The U.S.'s Next Aircraft Carrier Named After Doris Miller, Hero of Pearl Harbor




The U.S.\
The U.S.\'s Next Aircraft Carrier Named After Doris Miller, Hero of Pearl Harbor  

From Popular Mechanics

  • The U.S. Navy announced the next carrier in the Ford-class of supercarriers will be USS Doris Miller.

  • Miller was a cook on December 7, 1941, when Japanese forces attacked.

  • Miller manned a machine gun and fought back. He was killed in action two years later.

The U.S. Navy will name an aircraft carrier after Cook First Class Doris Miller. Miller received the Navy Cross for his actions during the attack on Pearl Harbor, helping move wounded soldiers to safety and manning a machine gun to repel Japanese planes. The future USS Doris Miller will be the fourth carrier in the USS Ford-class of carriers and will enter service in the early 2030s.

The U.S. Navy made the announcement on Martin Luther King Day at a ceremony at Joint Base Pearl Harbor-Hickam, Hawaii. The reasons for the naming are twofold: to honor the U.S. Navy's enlisted sailors and their heroes and to honor the contributions of African American sailors. The USS Miller will be the first aircraft carrier in the history of the U.S. Navy to be named for either.

Doris Miller born in Waco, Texas, on October 23, 1919, enlisted in the U.S. Navy and served on the ammunition ship USS Pyro and battleship USS Nevada. On the morning of December 7, 1941, Miller was aboard the USS West Virginia collecting laundry when, as the U.S. Navy tells it:

"Miller was below decks December 7, 1941, when the first Japanese torpedo struck USS West Virginia (BB 48). His battle station in the magazine damaged, Miller was ordered to the bridge, where he helped carry the ship's mortally wounded captain to safety. Miller then loaded and fired an anti-aircraft machine gun-a weapon that, as an African American in a segregated military, he had not been trained to operate. Miller stayed behind once the order to abandon ship was passed to help evacuate shipmates and save the lives of sailors in the burning water."

West Virginia, heavily damaged by two armor-piercing bombs and five torpedoes, sank pierside at Pearl Harbor, killing 130 soldiers and injuring another 52. The ship was subsequently refloated, repaired, and served throughout the Pacific campaign of World War II, until the Japanese surrender of 1945. Miller was portrayed in the film Pearl Harbor by actor Cuba Gooding Jr.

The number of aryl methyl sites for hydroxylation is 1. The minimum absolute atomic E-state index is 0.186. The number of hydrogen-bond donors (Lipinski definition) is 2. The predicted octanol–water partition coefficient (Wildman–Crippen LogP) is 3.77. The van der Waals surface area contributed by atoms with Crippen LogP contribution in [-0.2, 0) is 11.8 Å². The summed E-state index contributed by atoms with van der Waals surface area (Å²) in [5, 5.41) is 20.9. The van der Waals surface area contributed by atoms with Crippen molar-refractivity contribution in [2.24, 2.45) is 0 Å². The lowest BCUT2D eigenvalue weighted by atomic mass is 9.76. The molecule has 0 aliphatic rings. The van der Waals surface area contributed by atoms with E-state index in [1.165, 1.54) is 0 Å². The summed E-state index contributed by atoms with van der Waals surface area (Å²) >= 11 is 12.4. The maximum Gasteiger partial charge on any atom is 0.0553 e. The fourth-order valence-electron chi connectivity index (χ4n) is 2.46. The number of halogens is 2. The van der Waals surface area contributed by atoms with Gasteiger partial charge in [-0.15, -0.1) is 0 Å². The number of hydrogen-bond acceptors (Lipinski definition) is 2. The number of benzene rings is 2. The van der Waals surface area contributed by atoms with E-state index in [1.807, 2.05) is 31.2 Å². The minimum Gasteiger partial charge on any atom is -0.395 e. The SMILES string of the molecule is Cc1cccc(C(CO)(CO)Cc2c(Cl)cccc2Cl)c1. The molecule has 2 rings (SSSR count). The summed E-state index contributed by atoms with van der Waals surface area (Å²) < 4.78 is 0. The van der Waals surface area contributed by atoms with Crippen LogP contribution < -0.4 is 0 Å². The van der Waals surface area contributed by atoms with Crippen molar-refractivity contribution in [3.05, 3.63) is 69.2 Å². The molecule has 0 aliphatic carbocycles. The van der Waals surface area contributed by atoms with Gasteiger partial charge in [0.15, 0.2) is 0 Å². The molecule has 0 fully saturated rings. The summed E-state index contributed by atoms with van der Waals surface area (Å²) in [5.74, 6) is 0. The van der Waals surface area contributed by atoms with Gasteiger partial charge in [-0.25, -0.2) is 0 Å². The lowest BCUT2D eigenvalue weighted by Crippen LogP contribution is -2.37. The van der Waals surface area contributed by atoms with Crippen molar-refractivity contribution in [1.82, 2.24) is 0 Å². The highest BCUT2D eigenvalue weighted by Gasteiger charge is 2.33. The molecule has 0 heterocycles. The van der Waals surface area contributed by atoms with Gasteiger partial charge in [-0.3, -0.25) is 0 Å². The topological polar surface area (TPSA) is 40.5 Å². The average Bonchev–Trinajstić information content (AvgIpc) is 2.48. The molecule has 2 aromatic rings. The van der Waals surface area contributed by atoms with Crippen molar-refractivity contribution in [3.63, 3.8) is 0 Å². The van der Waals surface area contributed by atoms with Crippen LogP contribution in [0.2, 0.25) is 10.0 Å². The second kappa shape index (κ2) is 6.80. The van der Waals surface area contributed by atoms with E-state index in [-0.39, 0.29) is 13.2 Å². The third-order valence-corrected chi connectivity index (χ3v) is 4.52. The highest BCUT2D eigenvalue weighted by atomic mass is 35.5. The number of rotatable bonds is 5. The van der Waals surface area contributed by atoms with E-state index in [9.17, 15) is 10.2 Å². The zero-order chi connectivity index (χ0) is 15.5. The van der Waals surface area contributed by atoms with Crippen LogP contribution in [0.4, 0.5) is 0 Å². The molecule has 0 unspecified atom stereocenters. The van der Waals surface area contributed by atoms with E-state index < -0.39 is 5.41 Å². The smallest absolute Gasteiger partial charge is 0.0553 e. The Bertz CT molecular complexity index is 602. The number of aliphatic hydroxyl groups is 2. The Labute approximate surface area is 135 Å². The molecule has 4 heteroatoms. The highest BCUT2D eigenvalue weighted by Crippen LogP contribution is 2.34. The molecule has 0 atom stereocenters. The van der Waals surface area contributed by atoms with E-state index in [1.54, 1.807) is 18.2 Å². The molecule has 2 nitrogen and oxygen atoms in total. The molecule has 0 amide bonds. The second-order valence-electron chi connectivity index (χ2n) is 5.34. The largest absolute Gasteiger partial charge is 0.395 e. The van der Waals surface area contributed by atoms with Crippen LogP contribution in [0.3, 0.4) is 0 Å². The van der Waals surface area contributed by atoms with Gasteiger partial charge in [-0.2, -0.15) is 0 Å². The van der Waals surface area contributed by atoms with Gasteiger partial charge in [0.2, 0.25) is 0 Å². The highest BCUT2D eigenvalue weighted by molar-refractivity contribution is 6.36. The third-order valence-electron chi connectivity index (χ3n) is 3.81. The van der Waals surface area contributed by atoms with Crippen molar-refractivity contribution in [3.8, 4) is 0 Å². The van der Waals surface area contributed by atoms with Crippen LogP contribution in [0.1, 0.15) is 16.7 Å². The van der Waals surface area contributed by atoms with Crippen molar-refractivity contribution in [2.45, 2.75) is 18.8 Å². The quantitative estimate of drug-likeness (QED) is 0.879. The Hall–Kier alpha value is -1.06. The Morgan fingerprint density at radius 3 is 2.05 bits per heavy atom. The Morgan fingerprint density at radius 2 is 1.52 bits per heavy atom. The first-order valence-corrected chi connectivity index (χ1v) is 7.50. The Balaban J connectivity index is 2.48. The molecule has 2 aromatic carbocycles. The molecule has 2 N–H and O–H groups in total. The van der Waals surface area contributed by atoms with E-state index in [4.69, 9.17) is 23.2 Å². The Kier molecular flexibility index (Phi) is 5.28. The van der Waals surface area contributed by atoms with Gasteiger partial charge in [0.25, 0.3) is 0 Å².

Miller survived Pearl Harbor unscathed and received the Navy Cross for his actions on that day, the service's second highest medal for valor, and went on to serve on the escort carrier USS Liscombe Bay. In 1943, Liscombe Bay was attacked and sunk by a Japanese submarine during the invasion of Makin island. Miller was declared missing in action after the attack and reclassified killed in action one year later. His body was never found.

USS Doris Miller (CVN-81) will be the fourth Ford-class aircraft carrier, following USS Ford, USS John F. Kennedy, and USS Enterprise. The Navy will buy about eleven Ford class carriers, replacing the older Nimitz-class carriers throughout the 2020-2050 time frame.

USS Miller's naming is a radical break from U.S. Navy aircraft carriers. Carriers were originally named after Revolutionary War ships and battles (USS Yorktown, Enterprise, Saratoga, Lexington), with World War II battles added between 1941 and 1945. Recent carriers were named after 5-star admirals (Nimitz), Presidents, (Washington, Lincoln, Roosevelt, Truman, Eisenhower, Kennedy, Ford, Reagan, Bush), and pro-Navy politicians (Stennis, Vinson).

This name begins the process of de-politicizing ship-naming. It also honors enlisted personnel, a process that the U.S. Army also recently went through after it named the Stryker armored vehicle after two enlisted personnel, Private First Class Stuart S. Stryker, who died in World War II, and Specialist Four Robert F. Stryker, who died in the Vietnam War.

Finally, the naming process honors the service of African Americans in the U.S. Navy. As of January 2019, approximately 65,000 African Americans were serving in the Navy while the number over the lifetime of the service almost certainly reaches well into the millions.

USS Miller, like the other ships in the Ford-class of aircraft carriers, will be one of the largest warships ever built. Miller will carry nearly 80 warplanes and will be manned by 6,000 sailors. Miller is scheduled to be delivered to the U.S. Navy in 2032, a fitting tribute for sailor that gave everything.

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